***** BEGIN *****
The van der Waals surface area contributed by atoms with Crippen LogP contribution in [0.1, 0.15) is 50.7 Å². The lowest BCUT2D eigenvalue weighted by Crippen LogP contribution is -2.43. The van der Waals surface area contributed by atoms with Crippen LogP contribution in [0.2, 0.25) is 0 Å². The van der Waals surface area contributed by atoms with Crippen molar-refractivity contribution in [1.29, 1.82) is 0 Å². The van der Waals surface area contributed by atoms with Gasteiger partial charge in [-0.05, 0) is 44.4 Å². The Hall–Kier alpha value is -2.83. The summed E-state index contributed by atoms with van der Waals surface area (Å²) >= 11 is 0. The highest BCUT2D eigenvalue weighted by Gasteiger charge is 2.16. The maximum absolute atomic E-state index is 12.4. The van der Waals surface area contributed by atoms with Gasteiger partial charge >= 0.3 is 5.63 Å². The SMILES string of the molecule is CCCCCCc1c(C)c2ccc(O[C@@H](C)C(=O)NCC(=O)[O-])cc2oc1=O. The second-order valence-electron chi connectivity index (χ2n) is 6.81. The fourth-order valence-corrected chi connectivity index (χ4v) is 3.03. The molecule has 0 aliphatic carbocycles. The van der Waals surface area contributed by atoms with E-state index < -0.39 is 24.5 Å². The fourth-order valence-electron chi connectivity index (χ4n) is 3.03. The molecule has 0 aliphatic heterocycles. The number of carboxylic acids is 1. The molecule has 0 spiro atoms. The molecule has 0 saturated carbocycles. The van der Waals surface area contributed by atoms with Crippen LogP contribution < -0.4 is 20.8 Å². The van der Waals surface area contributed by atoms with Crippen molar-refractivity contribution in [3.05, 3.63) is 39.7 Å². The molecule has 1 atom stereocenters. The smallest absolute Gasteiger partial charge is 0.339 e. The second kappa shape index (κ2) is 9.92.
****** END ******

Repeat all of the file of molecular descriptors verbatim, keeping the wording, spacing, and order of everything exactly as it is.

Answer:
The van der Waals surface area contributed by atoms with Crippen LogP contribution in [0.1, 0.15) is 50.7 Å². The lowest BCUT2D eigenvalue weighted by Crippen LogP contribution is -2.43. The van der Waals surface area contributed by atoms with Crippen LogP contribution in [0.2, 0.25) is 0 Å². The van der Waals surface area contributed by atoms with Crippen molar-refractivity contribution in [1.29, 1.82) is 0 Å². The van der Waals surface area contributed by atoms with Gasteiger partial charge in [-0.05, 0) is 44.4 Å². The Hall–Kier alpha value is -2.83. The summed E-state index contributed by atoms with van der Waals surface area (Å²) >= 11 is 0. The highest BCUT2D eigenvalue weighted by Gasteiger charge is 2.16. The maximum absolute atomic E-state index is 12.4. The van der Waals surface area contributed by atoms with Gasteiger partial charge >= 0.3 is 5.63 Å². The SMILES string of the molecule is CCCCCCc1c(C)c2ccc(O[C@@H](C)C(=O)NCC(=O)[O-])cc2oc1=O. The second-order valence-electron chi connectivity index (χ2n) is 6.81. The fourth-order valence-corrected chi connectivity index (χ4v) is 3.03. The molecule has 0 aliphatic carbocycles. The van der Waals surface area contributed by atoms with E-state index < -0.39 is 24.5 Å². The fourth-order valence-electron chi connectivity index (χ4n) is 3.03. The molecule has 0 aliphatic heterocycles. The number of carboxylic acids is 1. The molecule has 0 spiro atoms. The molecule has 0 saturated carbocycles. The van der Waals surface area contributed by atoms with Crippen LogP contribution < -0.4 is 20.8 Å². The van der Waals surface area contributed by atoms with Crippen molar-refractivity contribution in [3.05, 3.63) is 39.7 Å². The molecule has 1 atom stereocenters. The smallest absolute Gasteiger partial charge is 0.339 e. The second kappa shape index (κ2) is 9.92.